Tag Archives: Jackie Earle Haley

A Nightmare on Elm Street (2010) Review

Time: 95 Minutes
Age Rating: 860949[1] Violence, offensive language and sexual themes.
Cast:
Jackie Earle Haley as Freddy Krueger
Rooney Mara as Nancy Holbrook
Kyle Gallner as Quentin Smith
Katie Cassidy as Kris Fowles
Thomas Dekker as Jesse Braun
Kellan Lutz as Dean Russell
Director: Samuel Bayer

Teenagers Nancy (Rooney Mara), Quentin (Kyle Gallner), Kris (Katie Cassidy), Jesse (Thomas Dekker) and Dean (Kellan Lutz) are all neighbourhood friends who begin having the same dream of a horribly disfigured man who wears a tattered sweater and a glove made of knives. The man, Freddy Krueger (Jackie Earle Haley), terrorizes them in their dreams, and the only escape is to wake up. But when one of their number dies violently, the friends realise that what happens in the dream world is real, and the only way to stay alive is to stay awake.

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Horror remakes most of the time are just not good at all. One of the examples often given is the remake of A Nightmare on Elm Street. While I don’t dislike it as much as other people, I still don’t consider it to be a good remake at all. There are elements that I think are okay, with the acting and certain elements of the direction. But with the uninteresting story, boring characters, lack of any effective scares and excessive of obnoxious jump scares, it is still not enough to elevate it from it being a bad movie.

One of the worst elements about this movie is that it really isn’t that scary, I’ll go into more depth later on about the direction but I’ll just say that constantly having jump scares doesn’t make your movie scary, it actually does the opposite. Along with this movie not being scary, it’s also not that interesting. It’s just hard to care about what’s going on, the characters are so boring, there aren’t many unique elements that could interest me. It generally follows the same story as the original movie, with some minor changes which still aren’t enough to justify it existing. It’s mostly just a retread of the original movie, just done poorly. The only element that is different and new is a plot point which involves insomniacs sometimes dreaming when they are awake, which could’ve lead to some creative scares. However that was just wasted potential, as it’s just used for pointless jumpscares. One controversial element of the remake was the handling of Freddy. Slight spoiler alert but while the first movie had Freddy as more of a child killer, this remake version had him more like a pedophile. Many people said that with this version it’s hard to find Freddy to be likable, though I’m not sure how they’d find the original child killer version to be likable either. However I will say that the pedophile aspect really wasn’t that necessary, the portrayal of Freddy was going to be dark but they didn’t really need to have that element play a role in the movie.

It’s an near impossible job to take on such an iconic role, but Jackie Earle Haley did work pretty well in his version of Freddy Krueger. Gone are the darkly humorous moments from the previous Freddy, this Freddy is dark, creepy and monstrous (which viewers may or may not like). While it didn’t really change my view on this movie immensely, I do appreciate the effort to try something different (however I wish they did a whole lot more changes of the movie as a whole). The supporting cast was fine overall, nothing special but at the same time nothing terrible. They had barely anything to work with so it’s remarkable that the performances weren’t bad. Rooney Mara is in the lead role of Nancy, and she does seem to be playing a different Nancy from the original movie. While an excellent actress, you can still feel the lack of quality in the writing she was given. Her character is written so incredibly boring but Mara does enough to deliver a performance that is at the very least okay. I’ll just say that she is better in the second half more than the first half, probably because then she’s given a lot more to work with.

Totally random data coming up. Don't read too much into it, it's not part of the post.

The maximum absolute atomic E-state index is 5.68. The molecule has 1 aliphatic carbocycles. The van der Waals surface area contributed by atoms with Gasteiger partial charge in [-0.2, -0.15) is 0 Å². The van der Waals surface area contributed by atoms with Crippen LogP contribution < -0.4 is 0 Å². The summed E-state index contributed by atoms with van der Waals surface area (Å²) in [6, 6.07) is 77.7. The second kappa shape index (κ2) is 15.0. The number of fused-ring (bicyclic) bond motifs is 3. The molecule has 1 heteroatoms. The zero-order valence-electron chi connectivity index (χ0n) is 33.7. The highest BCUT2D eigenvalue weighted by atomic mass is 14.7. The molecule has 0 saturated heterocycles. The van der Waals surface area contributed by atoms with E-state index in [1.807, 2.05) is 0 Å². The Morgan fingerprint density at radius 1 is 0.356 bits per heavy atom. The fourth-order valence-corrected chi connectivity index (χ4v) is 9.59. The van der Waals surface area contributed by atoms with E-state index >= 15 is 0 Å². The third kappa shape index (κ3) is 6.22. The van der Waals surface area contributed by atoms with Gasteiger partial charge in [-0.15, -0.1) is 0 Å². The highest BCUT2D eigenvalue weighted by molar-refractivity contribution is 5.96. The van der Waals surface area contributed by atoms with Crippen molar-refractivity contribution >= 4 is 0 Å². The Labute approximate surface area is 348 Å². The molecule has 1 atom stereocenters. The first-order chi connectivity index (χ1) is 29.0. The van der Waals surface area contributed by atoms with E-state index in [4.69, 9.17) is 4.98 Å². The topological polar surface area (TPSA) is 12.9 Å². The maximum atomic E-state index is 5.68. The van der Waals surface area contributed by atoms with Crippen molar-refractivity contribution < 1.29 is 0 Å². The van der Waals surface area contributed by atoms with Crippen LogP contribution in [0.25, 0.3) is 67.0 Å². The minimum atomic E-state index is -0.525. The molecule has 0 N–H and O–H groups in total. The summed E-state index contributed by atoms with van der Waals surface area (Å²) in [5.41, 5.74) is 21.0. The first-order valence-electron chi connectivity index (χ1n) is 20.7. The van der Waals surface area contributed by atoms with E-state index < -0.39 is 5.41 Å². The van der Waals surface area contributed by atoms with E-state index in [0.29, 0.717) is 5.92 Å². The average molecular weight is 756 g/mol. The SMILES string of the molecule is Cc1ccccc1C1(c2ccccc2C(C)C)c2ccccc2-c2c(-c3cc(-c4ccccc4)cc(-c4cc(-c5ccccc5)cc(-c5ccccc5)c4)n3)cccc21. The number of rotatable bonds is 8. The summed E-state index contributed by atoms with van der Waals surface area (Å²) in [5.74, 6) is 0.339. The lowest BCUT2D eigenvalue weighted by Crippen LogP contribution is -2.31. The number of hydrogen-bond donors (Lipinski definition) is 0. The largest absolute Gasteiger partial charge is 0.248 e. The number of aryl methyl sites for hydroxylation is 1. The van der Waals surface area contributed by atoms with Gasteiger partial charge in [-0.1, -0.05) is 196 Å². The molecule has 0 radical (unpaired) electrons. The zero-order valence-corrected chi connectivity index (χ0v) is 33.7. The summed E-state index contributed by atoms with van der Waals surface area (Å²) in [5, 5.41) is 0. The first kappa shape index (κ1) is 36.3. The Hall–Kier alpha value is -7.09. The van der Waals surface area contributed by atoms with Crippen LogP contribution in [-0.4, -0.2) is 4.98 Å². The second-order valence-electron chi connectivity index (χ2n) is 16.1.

The direction is such a mixed bag. Some of the shots and cinematography actually are beautiful, the locations whether that be in a boiler room or a snowy location, etc, it looks gorgeous, and like what Nightmare on Elm Street would look like if it was filmed in more recent times. But then again, Max Payne was a beautiful looking movie and it was still a bad movie. Despite the positive aspects, there are some bad aspects as well. This movie does try to call back to the original by imitating certain shots, but it doesn’t feel like they were trying to tribute the movie, it just felt forced. I’m not really sure what to feel about Freddy’s look, the costume is all fine but the fake just looks goofy, fortunately Jackie Earle Haley’s performance is good enough to override it. The worst part of the direction however is when it tries to do its scares. This movie has countless jumpscares, none of them actually end up being scary however. And to make matters worse, many of the scares were just fake (scares with no actual danger), and after being hammered with so many dud scares, the viewing experience becomes even more frustrating. The kill scenes are violent bloody but they aren’t really affecting or that memorable.

The Nightmare on Elm Street remake isn’t complete garbage. There are elements of the direction I liked, I liked Jackie Earle Haley as Freddy Krueger and the rest of the cast are okay (at the very least, they are considerably better than acting in most bad horror remakes). Despite this, its not enough to make it a good movie. The remake fails to deliver any effective scares and adding on an uninteresting story, sitting through it almost feels like a chore. However I will give them this, it’s still better than Freddy’s Dead: The Final Nightmare.

Watchmen (2009) Review

Time: 162 Minutes
Age Rating: 860949[1] Contains violence, offensive language and sex scenes.
Cast
Jackie Earle Haley as Walter Kovacs/Rorschach
Patrick Wilson as Daniel Dreiberg/Nite Owl II
Malin Åkerman as Laurie Juspeczyk/Silk Spectre II
Billy Crudup as Jon Osterman/Dr. Manhattan